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 Bone Health

Limited information is available on maca’s impact on bone health; however, what is available is promising.


Animal Studies


A study from 2010 was designed to determine the effect of black and red maca on bone structure in ovariectomized rats, and estradiol was used as a comparison treatment. Following the ovariectomy, bone weight, diameter, and width decreased, as expected, due to the sudden decline of hormones.

Both black and red maca reduced the negative effects of ovariectomy on bone health in four weeks by increasing trabecular bone and second lumbar vertebrae to the same levels as the animals that were given estradiol without showing estrogenic effects on uterine weight. The authors propose maca may act as a selective estrogen receptor modulator (SERM), enhancing osteoblast activity and reducing osteoclast activity (1).


In another study, an extract of an unspecified color of maca was given to ovariectomized rats for 28 weeks in two doses (0.096 or 0.24 g/kg body weight). It is well known that estrogen deficiency is a risk factor for the development of osteoporosis. Following the ovariectomy, an increase in bone turnover and loss of bone in the femur, vertebral bodies, and long bones occurs. The findings of this study based on bone mineral density, biomechanical, biochemical, and histopathological parameters indicated that the higher dose of ethanol extract (0.24g/kg body weight) of an unspecified color of maca was effective in the prevention of estrogen-deficient bone loss (2).


Human Studies


One pilot study used a proprietary formulation of Lepidium peruvianum, known as Maca-GO® in post-menopausal women (49-58 years old). Using 1000 mg twice daily, the group on Maca-GO® had an increase in forearm bone density in four months, whereas the placebo group had a reduction in bone density during the same time. Of note, the Maca-GO® group had a significant increase in estradiol (p<0.05) and progesterone levels (3). Estradiol slows osteoclast activity (slowing bone loss) (4) and progesterone enhances osteoblast activity (increasing the rate of new bone growth.) (5).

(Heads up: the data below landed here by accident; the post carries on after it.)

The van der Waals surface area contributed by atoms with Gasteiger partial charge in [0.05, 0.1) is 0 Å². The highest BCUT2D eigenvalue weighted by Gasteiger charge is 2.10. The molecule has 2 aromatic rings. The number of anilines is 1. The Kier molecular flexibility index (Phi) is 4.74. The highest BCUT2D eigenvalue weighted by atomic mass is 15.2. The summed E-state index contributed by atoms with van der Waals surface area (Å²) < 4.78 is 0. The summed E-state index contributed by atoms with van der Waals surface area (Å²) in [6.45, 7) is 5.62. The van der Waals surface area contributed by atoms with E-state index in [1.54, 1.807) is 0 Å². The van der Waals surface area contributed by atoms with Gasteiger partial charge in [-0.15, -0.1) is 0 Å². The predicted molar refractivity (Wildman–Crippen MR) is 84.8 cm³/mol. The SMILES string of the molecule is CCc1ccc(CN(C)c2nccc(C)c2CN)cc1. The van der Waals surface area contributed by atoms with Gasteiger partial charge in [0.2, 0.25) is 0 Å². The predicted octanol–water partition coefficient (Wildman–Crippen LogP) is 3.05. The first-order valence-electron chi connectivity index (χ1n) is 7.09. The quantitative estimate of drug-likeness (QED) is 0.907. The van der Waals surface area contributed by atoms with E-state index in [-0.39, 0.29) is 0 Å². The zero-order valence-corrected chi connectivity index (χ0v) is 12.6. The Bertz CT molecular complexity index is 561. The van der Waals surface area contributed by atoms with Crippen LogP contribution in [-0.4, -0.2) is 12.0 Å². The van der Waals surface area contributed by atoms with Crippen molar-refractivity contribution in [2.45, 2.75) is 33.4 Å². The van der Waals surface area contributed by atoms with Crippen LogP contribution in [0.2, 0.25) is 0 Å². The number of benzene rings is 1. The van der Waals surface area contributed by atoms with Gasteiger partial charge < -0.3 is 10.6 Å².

Author: Jan Roberts, Pharmacist & Clinical Nutritionist

Reviewer: Kim Ross, DCN

last updated: February 13, 2024


1. Gonzales C, Cárdenas-Valencia I, Leiva-Revilla J, Anza-Ramirez C, Rubio J, Gonzales GF. Effects of different varieties of Maca (Lepidium meyenii) on bone structure in ovariectomized rats. Forsch Komplementarmed. 2010;17(3).

2. Zhang Y, Yu L, Ao M, Jin W. Effect of ethanol extract of Lepidium meyenii Walp. on osteoporosis in ovariectomized rat. J Ethnopharmacol. 2006 Apr;105(1–2):274–9.

3. Meissner HO, Mscisz A, Reich-Bilinska H, Mrozikiewicz P, Bobkiewicz-Kozlowska T, Kedzia B, et al. Hormone-Balancing Effect of Pre-Gelatinized Organic Maca (Lepidium peruvianum Chacon): (III) Clinical responses of early-postmenopausal women to Maca in double blind, randomized, Placebo-controlled, crossover configuration, outpatient study. Int J Biomed Sci. 2006;

4. Emmanuelle NE, Marie-Cécile V, Florence T, Jean-François A, Françoise L, Coralie F, et al. Critical role of estrogens on bone homeostasis in both male and female: From physiology to medical implications. Vol. 22, International Journal of Molecular Sciences. 2021.

5. Prior JC. Progesterone for the prevention and treatment of osteoporosis in women. Vol. 21, Climacteric. 2018.

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